Everybody has been talking about La Maison Victor for a while and, since I like to know everything, I asked a friend to send me an issue. This magazine would definitely be interesting for beginners, mainly because of the relatively easy patterns and user friendly technical drawings and instructions (in French and in Dutch). I am not sure whether La Maison Victor exists in any other language.
Despite the lovely designs, detailed instructions and technical drawings, I don’t think I’ll be buying more issues of this magazine for a number of reasons. The first reason is that I already own many similar patterns featured in it. From all the issues that I leafed through, my absolute favourite is the Ivy dress, which I executed in charcoal velvet a few months back. As for the other patterns, I have already seen similar items elsewhere, and I definitely own a similar pattern. Secondly, I personally find La Maison Victor quite big and heavy. The magazine is printed in an A5 format on heavier paper, which I don’t find very practical. Thirdly, only few patterns are suitable for wovens, with most of the designs created for knits. But, hey, this is just me.
In the case of the Eden dress, it’s all about fabric and I feel like singing its praises a bit! Last summer, I purchased a few cuts of jersey from a Finnish fabric website nosh.fi. Their Denim Look collection offers sturdy and heavyweight jersey, perfect for garments with some structure. The Eden dress, from La Maison Victor, especially with itsfull skirt, was a perfect match!
If you have a chance to get hold of this fabric, you won’t regret it! It’s so soft and smooth on the inside! After wearing my dress for an entire day it didn't wrinkle a lot, which is a huge plus to the fabric. Now, the remaining three cuts of the Denim Look collection are lined up for the following sewing projects: a maxi skirt, like this one, a hoodie, and an oversized pullover.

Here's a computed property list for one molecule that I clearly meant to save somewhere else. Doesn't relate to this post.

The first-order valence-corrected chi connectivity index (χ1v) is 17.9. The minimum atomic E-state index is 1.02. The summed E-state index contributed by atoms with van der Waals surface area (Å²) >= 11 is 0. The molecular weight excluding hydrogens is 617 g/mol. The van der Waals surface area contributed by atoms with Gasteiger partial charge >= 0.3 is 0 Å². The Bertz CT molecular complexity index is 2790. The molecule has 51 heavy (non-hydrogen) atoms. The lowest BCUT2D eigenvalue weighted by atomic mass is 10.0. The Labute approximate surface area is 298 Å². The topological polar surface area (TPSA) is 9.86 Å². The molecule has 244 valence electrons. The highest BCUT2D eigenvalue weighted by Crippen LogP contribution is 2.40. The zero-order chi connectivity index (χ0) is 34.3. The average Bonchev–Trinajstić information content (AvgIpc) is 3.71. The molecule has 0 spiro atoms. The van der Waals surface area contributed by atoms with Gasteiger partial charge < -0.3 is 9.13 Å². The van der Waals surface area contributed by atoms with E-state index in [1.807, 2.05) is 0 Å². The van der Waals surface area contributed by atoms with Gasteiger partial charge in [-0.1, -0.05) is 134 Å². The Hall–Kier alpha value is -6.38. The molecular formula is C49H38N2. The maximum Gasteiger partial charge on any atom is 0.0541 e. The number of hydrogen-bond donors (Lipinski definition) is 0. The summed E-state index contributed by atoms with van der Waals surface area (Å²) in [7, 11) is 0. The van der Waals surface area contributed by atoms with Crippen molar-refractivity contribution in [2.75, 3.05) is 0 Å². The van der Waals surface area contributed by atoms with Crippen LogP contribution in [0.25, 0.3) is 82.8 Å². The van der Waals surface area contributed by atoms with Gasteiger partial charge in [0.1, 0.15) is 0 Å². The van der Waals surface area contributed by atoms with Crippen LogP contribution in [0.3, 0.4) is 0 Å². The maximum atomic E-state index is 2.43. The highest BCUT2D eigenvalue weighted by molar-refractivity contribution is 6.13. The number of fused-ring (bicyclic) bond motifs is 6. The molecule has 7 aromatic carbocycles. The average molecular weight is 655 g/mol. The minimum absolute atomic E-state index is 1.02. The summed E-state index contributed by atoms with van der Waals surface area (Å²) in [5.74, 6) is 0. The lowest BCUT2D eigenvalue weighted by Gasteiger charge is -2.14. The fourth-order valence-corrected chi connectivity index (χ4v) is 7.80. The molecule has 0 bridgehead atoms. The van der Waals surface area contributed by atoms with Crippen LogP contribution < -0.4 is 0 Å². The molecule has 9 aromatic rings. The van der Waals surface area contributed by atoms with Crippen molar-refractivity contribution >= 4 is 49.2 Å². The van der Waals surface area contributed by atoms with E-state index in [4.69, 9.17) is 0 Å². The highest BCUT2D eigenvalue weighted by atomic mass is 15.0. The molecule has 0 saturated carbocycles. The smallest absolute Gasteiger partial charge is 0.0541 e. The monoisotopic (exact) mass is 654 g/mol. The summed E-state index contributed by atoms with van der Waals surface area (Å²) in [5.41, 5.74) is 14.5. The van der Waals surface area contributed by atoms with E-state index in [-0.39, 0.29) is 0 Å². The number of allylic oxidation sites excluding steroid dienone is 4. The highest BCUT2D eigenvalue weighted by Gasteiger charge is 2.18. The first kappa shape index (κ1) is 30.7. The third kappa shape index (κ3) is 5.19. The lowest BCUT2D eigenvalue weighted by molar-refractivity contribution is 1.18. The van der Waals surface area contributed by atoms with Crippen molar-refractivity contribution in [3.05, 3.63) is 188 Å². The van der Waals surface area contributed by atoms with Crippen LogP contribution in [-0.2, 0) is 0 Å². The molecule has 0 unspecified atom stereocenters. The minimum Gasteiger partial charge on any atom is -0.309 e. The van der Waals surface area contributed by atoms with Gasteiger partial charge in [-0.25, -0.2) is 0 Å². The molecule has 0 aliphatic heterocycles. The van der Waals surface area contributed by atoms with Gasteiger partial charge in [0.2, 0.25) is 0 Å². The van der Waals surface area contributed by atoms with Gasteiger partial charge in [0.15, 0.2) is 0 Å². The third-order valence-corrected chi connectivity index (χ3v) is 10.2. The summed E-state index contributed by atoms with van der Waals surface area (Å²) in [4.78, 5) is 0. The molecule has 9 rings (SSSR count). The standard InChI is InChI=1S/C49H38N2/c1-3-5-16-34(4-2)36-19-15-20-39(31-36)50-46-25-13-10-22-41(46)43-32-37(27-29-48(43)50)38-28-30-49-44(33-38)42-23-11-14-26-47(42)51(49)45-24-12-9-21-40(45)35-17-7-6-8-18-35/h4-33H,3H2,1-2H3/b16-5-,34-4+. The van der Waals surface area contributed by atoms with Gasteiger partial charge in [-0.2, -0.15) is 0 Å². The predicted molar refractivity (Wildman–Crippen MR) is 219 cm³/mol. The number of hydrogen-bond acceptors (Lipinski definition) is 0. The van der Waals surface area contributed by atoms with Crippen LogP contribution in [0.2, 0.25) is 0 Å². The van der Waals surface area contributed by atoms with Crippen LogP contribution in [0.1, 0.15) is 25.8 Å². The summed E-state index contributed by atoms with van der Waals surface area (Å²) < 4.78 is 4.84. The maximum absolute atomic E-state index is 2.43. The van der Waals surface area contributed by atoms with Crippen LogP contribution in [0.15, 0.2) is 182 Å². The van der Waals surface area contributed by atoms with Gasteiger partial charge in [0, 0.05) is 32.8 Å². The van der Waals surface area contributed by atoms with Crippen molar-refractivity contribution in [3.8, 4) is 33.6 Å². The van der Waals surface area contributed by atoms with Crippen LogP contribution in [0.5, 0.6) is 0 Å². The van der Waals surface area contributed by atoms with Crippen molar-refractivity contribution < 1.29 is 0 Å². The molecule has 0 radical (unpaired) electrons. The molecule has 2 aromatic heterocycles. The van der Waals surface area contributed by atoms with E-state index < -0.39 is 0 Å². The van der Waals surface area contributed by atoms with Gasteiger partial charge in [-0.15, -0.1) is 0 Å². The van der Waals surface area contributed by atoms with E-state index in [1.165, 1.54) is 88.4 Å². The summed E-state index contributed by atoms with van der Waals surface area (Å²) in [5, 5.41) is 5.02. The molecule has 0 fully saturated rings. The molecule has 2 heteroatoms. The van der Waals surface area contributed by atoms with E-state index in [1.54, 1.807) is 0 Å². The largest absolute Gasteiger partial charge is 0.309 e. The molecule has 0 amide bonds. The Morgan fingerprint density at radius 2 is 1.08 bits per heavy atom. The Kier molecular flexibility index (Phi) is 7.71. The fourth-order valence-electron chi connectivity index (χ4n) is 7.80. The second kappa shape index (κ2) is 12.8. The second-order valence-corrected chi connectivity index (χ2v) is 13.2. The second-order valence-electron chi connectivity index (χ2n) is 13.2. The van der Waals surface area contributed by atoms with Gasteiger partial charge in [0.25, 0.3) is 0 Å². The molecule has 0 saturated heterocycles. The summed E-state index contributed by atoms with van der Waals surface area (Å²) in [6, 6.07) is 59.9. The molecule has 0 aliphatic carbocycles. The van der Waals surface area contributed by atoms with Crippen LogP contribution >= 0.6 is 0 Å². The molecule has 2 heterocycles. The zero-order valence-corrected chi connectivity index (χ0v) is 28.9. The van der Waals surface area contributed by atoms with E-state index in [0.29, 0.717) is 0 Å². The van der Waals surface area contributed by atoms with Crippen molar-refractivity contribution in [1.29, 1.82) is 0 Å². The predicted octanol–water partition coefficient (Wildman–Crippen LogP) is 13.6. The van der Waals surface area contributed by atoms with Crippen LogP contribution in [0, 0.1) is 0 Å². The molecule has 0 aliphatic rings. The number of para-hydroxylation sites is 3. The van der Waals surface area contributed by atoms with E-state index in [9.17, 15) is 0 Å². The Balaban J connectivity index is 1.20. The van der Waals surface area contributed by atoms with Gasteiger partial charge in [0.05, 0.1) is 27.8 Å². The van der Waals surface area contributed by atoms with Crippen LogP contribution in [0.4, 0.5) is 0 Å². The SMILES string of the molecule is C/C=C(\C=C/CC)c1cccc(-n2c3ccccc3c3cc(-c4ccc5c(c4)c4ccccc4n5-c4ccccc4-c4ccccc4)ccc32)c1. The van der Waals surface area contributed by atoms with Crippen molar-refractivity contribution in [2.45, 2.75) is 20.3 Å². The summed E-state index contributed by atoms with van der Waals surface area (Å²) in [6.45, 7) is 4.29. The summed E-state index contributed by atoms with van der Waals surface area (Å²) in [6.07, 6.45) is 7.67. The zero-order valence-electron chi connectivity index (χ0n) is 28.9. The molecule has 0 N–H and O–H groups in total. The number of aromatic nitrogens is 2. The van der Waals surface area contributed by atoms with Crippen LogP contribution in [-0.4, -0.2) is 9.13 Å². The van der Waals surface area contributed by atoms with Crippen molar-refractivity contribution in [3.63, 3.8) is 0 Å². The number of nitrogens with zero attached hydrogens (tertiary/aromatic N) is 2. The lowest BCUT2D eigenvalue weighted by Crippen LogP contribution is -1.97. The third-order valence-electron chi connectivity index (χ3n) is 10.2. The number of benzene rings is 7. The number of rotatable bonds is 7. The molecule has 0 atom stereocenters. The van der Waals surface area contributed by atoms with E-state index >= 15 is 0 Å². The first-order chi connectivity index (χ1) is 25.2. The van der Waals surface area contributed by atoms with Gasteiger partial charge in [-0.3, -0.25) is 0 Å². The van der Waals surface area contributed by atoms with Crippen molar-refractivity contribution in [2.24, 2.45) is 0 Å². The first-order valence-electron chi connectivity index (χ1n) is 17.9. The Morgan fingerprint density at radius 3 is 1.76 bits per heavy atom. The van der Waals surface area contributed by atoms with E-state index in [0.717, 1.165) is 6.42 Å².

The Eden dress pattern is quite simple: a fitted bodice with bust darts, a circle skirt and ⅓ sleeves. The back part of the pattern features a button placket, but you could easily omit that. The dress also reminds me of the Nettie bodysuit/dress, except without the bust darts.
The dress was not very complicated to sew: I fitted the bodice quite easily by moving the bust darts 1.5 centimetres down and by removing some fullness on the back, taking off a few centimetres from the button placket. Believe it or not, I deeply regret the buttons. In my perfect imaginary world, all pretty things are also practical, but this is not the case in real life. My pretty strawberry buttons are quite big and bulky, and as I wear a backpack or when my back touches something, like a chair or a wall, the pretty buttons dig into my skin. Of course, I could replace them by adding flat buttons, but as I'm kind of stubborn girl: I’ll suffer for style.
|Just before adding those buttons...|
|... and hemming!|
Do you prefer sewing magazines to individual patterns? Which ones are you not mad about?